Interesting Article about Celiac Disease from Medscape.com

Interesting new study regarding prevalence of CD in the U.S. Probably useful for you as you think about the number of people in the U.S. available to your blog or books…

August 1, 2012 — The prevalence of celiac disease (CD) in the United States may be more common than originally thought, according to findings from the first large population-based study that sampled people from a variety of ethnic groups.

Among the survey’s key findings are that nearly 2 million people have CD, but most of them are unaware of it.

The study was authored by Alberto Rubio-Tapia, MD, from the Division of Gastroenterology and Hepatology, Mayo Clinic, Rochester, Minnesota, and colleagues, and was published online July 31 in the American Journal of Gastroenterology.

“The prevalence of [CD] in the United States is unknown,” the authors write. Population studies from diverse groups have suggested that CD may be underdiagnosed, and some estimates have indicated that the prevalence of the disorder in non-Hispanic whites in the United States may be as high as 1.1%.

Even so, the authors emphasize, “No prior study has been designed to provide a robust estimate of the prevalence of CD for the entire US population.”

To address that lack of information, the researchers analyzed data on a representative sample of 7798 people older than 6 years who during 2009-2010 took part in the National Health and Nutrition Examination Survey (NHANES), an ongoing cross-sectional study that includes physical exams, laboratory work, and interviews with participants. The NHANES is being conducted by the US Centers for Diseases Control and Prevention’s National Center for Health Statistics.

The researchers screened all participants’ serum for immunoglobulin A (IgA) tissue transglutaminase antibodies. The sensitivity of that test is about 98%, the authors note.

If findings from that screen were abnormal, the serum was also tested for IgA endomysial antibodies. That test has a specificity of between 99% and 100%.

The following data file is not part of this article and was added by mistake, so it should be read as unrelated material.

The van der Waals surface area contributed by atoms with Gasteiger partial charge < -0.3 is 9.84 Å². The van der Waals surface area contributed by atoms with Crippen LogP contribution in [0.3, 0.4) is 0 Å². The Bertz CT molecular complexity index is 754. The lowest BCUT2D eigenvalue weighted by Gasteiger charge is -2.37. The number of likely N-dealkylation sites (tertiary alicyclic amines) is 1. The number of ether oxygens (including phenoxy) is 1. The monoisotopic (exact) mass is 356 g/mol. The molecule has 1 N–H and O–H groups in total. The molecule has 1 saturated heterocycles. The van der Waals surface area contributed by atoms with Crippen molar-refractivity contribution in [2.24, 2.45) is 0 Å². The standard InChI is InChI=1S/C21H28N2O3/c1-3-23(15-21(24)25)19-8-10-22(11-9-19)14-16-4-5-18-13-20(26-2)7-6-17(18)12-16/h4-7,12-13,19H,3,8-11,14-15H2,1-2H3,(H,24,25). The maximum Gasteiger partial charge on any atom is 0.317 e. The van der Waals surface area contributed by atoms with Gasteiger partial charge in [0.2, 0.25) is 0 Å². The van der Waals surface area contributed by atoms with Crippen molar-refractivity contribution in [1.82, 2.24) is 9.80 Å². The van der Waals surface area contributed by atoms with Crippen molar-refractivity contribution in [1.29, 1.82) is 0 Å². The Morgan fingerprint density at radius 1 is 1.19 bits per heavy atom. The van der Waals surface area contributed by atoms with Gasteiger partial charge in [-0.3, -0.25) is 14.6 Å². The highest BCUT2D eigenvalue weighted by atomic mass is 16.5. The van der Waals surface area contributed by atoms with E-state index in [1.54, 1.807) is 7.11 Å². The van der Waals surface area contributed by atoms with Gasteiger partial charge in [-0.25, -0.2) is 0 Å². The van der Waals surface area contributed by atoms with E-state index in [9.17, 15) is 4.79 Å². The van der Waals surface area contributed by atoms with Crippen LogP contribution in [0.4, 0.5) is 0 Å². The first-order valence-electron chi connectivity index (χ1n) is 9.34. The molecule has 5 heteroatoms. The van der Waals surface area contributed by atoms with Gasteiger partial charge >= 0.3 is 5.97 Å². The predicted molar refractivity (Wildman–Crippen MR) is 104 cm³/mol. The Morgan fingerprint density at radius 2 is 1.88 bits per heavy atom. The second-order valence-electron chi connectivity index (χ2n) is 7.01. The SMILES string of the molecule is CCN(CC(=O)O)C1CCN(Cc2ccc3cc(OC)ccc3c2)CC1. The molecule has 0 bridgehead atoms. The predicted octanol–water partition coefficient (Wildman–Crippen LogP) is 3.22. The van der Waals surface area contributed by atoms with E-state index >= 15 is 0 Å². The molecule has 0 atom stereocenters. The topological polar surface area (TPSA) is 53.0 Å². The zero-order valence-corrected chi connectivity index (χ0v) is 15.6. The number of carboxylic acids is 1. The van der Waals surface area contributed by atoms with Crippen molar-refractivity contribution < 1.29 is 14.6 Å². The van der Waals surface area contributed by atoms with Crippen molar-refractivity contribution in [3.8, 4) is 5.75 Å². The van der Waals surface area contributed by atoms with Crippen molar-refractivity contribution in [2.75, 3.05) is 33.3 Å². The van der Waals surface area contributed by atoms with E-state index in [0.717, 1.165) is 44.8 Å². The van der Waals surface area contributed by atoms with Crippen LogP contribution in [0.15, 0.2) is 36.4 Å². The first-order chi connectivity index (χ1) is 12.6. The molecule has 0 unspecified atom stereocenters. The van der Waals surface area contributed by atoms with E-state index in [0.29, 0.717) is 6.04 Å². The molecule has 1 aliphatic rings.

Patients were also interviewed to find out whether they had ever been diagnosed with CD or, regardless of whether they had been diagnosed, whether they were following a gluten-free diet.

The investigators report that as a result of the survey, CD was diagnosed in 35 of the participants. However, only 6 of the 35 had been previously aware of their status. The median age of participants diagnosed with CD was 45 years.

The researchers report that CD was much more common among non-Hispanic whites than among other ethnic groups.

More specifically, although the overall prevalence of CD among people surveyed was 0.71% (95% confidence interval [CI], 0.58% – 0.86%), prevalence among non-Hispanic whites was 1.01 % (95% CI, 0.78% – 1.31%).

“CD was rare among minority groups but affected 1% of non-Hispanic whites,” the authors write. If that 0.71% figure for overall prevalence is correct, it would translate to at least 1.8 million people with CD nationwide.

Those findings on ethnic/racial disparities are generally in line with results from several surveys conducted in European countries. “Further studies are needed to better understand the possible genetic and/or environmental reasons underlying this difference,” the authors write.

The researchers also report that in the cohort as a whole, 55 of the patients were on gluten-free diets (GFDs). “The weighted prevalence of persons on a GFD in the United States was 0.63% (95 % CI, 0.36–1.07%), which equates to an estimated number of at least 1.6 million persons nationwide,” the authors write.

About 80% of the participants who were following a GFD had not received a diagnosis of CD. “This finding may simply reflect the growing popularity of a GFD in the United States in recent years,” the authors note. In addition, members of some households affected by CD may all follow GFDs just to keep food preparation simple.

Even so, the authors emphasize that embarking on a GFD without first confirming the diagnosis of CD is not a good idea.

“Symptomatic improvement of gastrointestinal symptoms after gluten withdrawal is considered a poor predictor of a CD diagnosis,” the authors note. “Self-treatment with a GFD is not recommended and should be discouraged.”

This study was funded in part by the National Institutes of Health and the US Centers for Disease Control and Prevention. The authors have disclosed no relevant financial relationships.

Am J Gastroenterol. Published online July 31, 2012. Abstract

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